The travel buzz about New Zealand has reached a hornet pitch, thanks to the country's boffo performance as Middle-earth in "The Lord of the Rings" trilogy. After three blockbusters, and...
AUCKLAND, New Zealand — The travel buzz about New Zealand has reached a hornet pitch, thanks to the country’s boffo performance as Middle-earth in “The Lord of the Rings” trilogy. After three blockbusters, and a clean sweep at the Oscars , the passport-control lines at the Auckland airport are jammed with tourists eager to follow in Elijah Wood’s wide Hobbit footprints.
After the 13-hour flight from Los Angeles, Auckland’s Victoria Park is a good place to stroll out the coach-class kinks and begin yanking your brain into a new time zone. More importantly, it’s a place to begin decoding New Zealand’s core paradox: Everything here is familiar, but nothing is quite the same.
Auckland, where about a third of the country’s 4 million people live, is like a small-scale Seattle, with a modest clot of waterfront high-rises surrounded by undulating neighborhoods of frame houses and high-street shopping. In Victoria Park, overlooking downtown and the sailboat-crowded harbor, the concentric paths and formal gardens could be anywhere in the British Commonwealth; that clock tower would look at home in Oxford.
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But wait, the swirly carving on the tower is not so much Anglican as, what, Polynesian? And these massive waxy trees waving in the Pacific breeze and those towering ferns around the statue of Queen Victoria, they don’t grow anywhere in London or Toronto or Boston. And that otherwise ordinary steakhouse by the ferry dock specializes in thick cuts of … ostrich. (“You want it medium well,” the waitress advised. “Cooked any more and it’s tough. Any less and it’s like eating raw ostrich.”)
It’s this patina of the bizarro on the commonplace that makes New Zealand so endlessly interesting. A rolling, velvety baize of pastureland here could be a patch of Ireland’s County Cork, except for the swath of Hawaiian forest that borders it. And what looms above both? A snowcapped mountain peak clipped from a postcard of Switzerland.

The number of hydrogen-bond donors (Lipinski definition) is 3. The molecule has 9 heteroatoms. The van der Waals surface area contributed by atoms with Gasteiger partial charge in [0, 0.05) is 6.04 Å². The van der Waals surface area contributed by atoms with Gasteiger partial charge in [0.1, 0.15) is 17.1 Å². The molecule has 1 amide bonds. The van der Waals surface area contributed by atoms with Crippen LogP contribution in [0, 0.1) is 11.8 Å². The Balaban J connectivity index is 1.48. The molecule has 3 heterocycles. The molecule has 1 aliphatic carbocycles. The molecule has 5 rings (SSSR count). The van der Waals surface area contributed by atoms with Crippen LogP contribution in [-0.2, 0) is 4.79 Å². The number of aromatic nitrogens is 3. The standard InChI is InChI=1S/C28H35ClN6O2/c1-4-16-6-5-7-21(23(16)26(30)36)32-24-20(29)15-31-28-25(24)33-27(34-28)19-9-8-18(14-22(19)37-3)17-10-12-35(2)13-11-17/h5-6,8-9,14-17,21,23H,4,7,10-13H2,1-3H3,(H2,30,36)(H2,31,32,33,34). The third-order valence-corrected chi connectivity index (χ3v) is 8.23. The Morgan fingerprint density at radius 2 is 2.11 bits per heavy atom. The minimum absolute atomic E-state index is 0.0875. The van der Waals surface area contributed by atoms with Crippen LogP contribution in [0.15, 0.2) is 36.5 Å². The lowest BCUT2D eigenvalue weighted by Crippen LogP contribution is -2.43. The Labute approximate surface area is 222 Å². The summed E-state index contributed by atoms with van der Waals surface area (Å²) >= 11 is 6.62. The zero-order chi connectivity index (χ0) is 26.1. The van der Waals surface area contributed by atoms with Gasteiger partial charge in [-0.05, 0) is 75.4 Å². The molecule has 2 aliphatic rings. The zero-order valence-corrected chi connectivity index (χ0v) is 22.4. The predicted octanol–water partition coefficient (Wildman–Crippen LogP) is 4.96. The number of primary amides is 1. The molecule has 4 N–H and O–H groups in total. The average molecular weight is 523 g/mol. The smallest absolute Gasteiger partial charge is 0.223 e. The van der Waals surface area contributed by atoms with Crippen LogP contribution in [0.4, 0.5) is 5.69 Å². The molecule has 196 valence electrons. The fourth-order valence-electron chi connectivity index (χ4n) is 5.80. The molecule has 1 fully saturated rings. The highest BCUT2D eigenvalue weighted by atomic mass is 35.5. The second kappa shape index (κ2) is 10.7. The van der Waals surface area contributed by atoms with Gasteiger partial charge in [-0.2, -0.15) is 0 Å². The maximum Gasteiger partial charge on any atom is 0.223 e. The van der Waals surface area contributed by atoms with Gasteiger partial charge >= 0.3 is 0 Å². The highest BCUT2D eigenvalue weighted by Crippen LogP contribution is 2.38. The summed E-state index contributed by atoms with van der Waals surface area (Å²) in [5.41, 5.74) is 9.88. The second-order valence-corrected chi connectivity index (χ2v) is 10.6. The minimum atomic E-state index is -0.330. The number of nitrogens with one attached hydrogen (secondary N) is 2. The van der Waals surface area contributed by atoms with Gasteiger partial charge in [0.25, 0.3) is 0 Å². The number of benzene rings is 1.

“This is nothing like Bavaria,” marvels Benedikt Schendel, a young German brewer on a six-week hitchhiking tour of New Zealand. I’m giving him a ride from Auckland to Rotorua, a tourist town about halfway down the North Island. He mulls the shifting agricultural scenery out the rental-car window as I concentrate on staying on the right — which is to say the left — side of the road. “I think I may move here,” he says finally. “I think I could find work in a brewery.” He’s been in New Zealand three days.
Halfway to Rotorua, we a stop in the village of Matamata, one of hundreds of low-rise, nondescript farm towns scattered around the countryside. For decades, this sleepy hamlet was known, if at all, as a dairy center and the hub of New Zealand’s small horse training industry. Now it’s a tour-bus magnet.
“Welcome to Hobbiton,” brays the sign at the edge of town. Along the once-quiet street, fish-and-chips stands and snack bars are crowded with foreign tourists. Across the road from the feed-and-seed store, a plywood entryway in the shape of a round Hobbit door has been added onto the small visitors center. I buy a $50 ticket (about U.S. $30) and board a bus for a two-hour pilgrimage out to the only existing film set from “The Lord of the Rings.”
“We heard they were making a movie at the Alexander farm and figured it was just some made-for-TV thing,” says Jan the tour guide, after we disembark at a comely 1,250-acre sheep farm 20 minutes from town. “It turned out to be a bit more than that.”
Once director Peter Jackson picked the Alexander farm for the location of Bilbo Baggins’ hometown, the government slapped a no-fly zone over the property, the army built a road through the rolling hills and a few thousand carpenters, engineers, caterers, gardeners and veterinarians began building Hobbiton.
Five years later, what’s still there is the unmistakable backdrop of the trilogy’s opening scenes, including the massive party tree still hung with a single fading streamer from Bilbo’s 111th birthday fete. The bare facades from seven round hobbit homes remain, but only as unpainted frames. By agreement with New Line Cinema, the Alexanders can bring tourists here, but they can’t restore the painting, stonework, planting or other details from the finished film.